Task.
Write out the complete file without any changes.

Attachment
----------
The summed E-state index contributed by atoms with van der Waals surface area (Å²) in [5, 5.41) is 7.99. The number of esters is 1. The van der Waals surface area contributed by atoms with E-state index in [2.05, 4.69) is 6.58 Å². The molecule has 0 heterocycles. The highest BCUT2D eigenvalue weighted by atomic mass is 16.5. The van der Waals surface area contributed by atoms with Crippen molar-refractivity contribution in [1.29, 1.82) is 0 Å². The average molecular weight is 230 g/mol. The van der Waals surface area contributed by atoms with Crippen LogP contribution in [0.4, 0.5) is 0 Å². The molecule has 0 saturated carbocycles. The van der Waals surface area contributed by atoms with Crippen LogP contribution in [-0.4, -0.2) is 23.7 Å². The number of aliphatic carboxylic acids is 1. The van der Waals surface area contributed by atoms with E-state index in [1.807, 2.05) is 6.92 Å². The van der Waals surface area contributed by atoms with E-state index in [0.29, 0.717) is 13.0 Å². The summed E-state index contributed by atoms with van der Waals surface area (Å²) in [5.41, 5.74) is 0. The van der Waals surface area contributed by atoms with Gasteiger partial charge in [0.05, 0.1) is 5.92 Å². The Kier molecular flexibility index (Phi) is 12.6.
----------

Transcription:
The summed E-state index contributed by atoms with van der Waals surface area (Å²) in [5, 5.41) is 7.99. The number of esters is 1. The van der Waals surface area contributed by atoms with E-state index in [2.05, 4.69) is 6.58 Å². The molecule has 0 heterocycles. The highest BCUT2D eigenvalue weighted by atomic mass is 16.5. The van der Waals surface area contributed by atoms with Crippen molar-refractivity contribution in [1.29, 1.82) is 0 Å². The average molecular weight is 230 g/mol. The van der Waals surface area contributed by atoms with Crippen LogP contribution in [0.4, 0.5) is 0 Å². The molecule has 0 saturated carbocycles. The van der Waals surface area contributed by atoms with Crippen LogP contribution in [-0.4, -0.2) is 23.7 Å². The number of aliphatic carboxylic acids is 1. The van der Waals surface area contributed by atoms with E-state index in [1.807, 2.05) is 6.92 Å². The van der Waals surface area contributed by atoms with E-state index in [0.29, 0.717) is 13.0 Å². The summed E-state index contributed by atoms with van der Waals surface area (Å²) in [5.41, 5.74) is 0. The van der Waals surface area contributed by atoms with Gasteiger partial charge in [0.05, 0.1) is 5.92 Å². The Kier molecular flexibility index (Phi) is 12.6.